The Deserted Station - Movie Reviews - Rotten Tomatoes

The Deserted Station Reviews

Page 1 of 2
Kam Williams
Upstage Magazine
May 7, 2007
A sweet, little unpretentious slice-of-life flick from Iran which, while highlighting the arid region's visually-arresting, utter desolation, ever so subtly hints at the tension between a simmering feminism and traditional Muslim values.
Full Review | Original Score: 4/4
Maria Garcia
Film Journal International
January 12, 2007
Excessively enigmatic, Deserted Station nevertheless provides an allegory for modern-day Iran.
Brian Gibson
Vue Weekly (Edmonton, Canada)
February 18, 2006
Kiarostami and Raisian conjure up the oppressive miasma clinging to women and kids in patriarchal Iran . . . offers startling images . . . [a] stubbornly ambiguous film.
Top Critic
Owen Gleiberman
Entertainment Weekly
December 11, 2004
It's not often you encounter a film that's simultaneously as tedious and moving as The Deserted Station.
Full Review | Original Score: B
Top Critic
Stephen Whitty
Newark Star-Ledger
December 3, 2004
Like all of Iranian cinema, Deserted Station is marked by unaffected, neo-realist performances, particularly by Nezam Manouchehri as the testy and uncertain husband, and Leila Hatami as his quietly sad wife.
Top Critic
V.A. Musetto
New York Post
December 3, 2004
The sweet script, crisp direction and a delightful performance by Leila Hatami, as the sad-eyed wife, should put Deserted Station on your must-see list.
| Original Score: 3.5/4
Top Critic
Robert Dominguez
New York Daily News
December 3, 2004
A poignant parable about the role of women in Islamic society.
Full Review | Original Score: 2.5/4
Top Critic
Stephen Holden
New York Times
December 2, 2004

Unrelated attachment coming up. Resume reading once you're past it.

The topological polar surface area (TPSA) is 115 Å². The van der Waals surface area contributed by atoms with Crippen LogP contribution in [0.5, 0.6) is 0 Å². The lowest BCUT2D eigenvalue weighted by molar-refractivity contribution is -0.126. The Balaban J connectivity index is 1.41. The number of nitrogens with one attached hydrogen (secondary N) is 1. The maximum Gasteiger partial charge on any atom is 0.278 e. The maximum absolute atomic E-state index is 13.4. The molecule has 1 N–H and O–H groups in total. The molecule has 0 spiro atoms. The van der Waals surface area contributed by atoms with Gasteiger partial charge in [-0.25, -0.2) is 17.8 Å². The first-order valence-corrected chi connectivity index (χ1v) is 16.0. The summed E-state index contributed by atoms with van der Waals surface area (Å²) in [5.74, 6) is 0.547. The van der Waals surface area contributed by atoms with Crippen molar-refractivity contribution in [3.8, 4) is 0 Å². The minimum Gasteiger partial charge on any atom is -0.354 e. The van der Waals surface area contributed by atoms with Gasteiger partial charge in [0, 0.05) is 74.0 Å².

A bluntly heart-tugging city-mouse, country-mouse fable from Iran.
Full Review | Original Score: 3.5/5
David Sterritt
Christian Science Monitor
December 2, 2004
Intimate and engaging.
Full Review | Original Score: 4/4
Kent Turner
Film-Forward.com
November 30, 2004
It is filled with feeling and far from sentimental or cloying, with a beautiful score enhancing the melancholia.
Full Review | Original Score: 3.5/5
Top Critic
Leslie Camhi
Village Voice
November 30, 2004
Hardcore Kiarostami devotees may miss the master's harsher clarity, but Hatami, best known for her starring role in Dariush Mehrjui's Leila, makes her character's inner transformation both subtle and palpable.
Ken Fox
TV Guide
November 19, 2004
This deeply humanistic drama is strongly reminiscent of the earlier, less self-referential films of Abbas Kiarostami.
Full Review | Original Score: 4/5

E! Online
November 19, 2004
Heavy on symbolic visuals and told in slowly and quietly unfolding nonevent action, it's a moving and gentle study of lingering grief and sexual politics.
Full Review | Original Score: B+
Harvey S. Karten
Compuserve
November 2, 2004
A spare plot that's 'relaxed' if 'relaxed' means that it moves as quickly as molasses climbing up a tree in January.
Full Review | Original Score: B-
Jeffrey M. Anderson
Combustible Celluloid
July 2, 2004
It's a simple enough setup, but Raisian packs so much into it that multiple viewings may be necessary.
Full Review | Original Score: 3.5/4
Top Critic
Jonathan Curiel
San Francisco Chronicle
July 2, 2004
For filmgoers who like dramas that are spare yet evocative, that focus on the subtleties of relationships, and that feature foreign settings completely off the beaten path, Deserted Station will be a masterpiece.
Full Review | Original Score: 3/4
Jon Alon Walz
Boxoffice Magazine
April 3, 2004
A modern gem of Iran's always interesting filmmaking industry.
Full Review | Original Score: 3.5/5
Jamie Russell
BBC.com
April 3, 2004
Melancholy, tender, and charged with rich symbolic power, it's a muted yet strangely fragile film that's as much about Middle Eastern womanhood as the horrors of parental bereavement.
Full Review | Original Score: 4/5
Top Critic
Fred Camper
Chicago Reader
April 3, 2004
The film's relaxed pace, unassuming tone, and respect for its characters all recall the films of Abbas Kiarostami, who provided the story idea, but director Ali Reza Raisian adds a slightly more dramatic and emotional edge.

Empire Magazine
April 1, 2006
Full Review | Original Score: 4/5
Page 1 of 2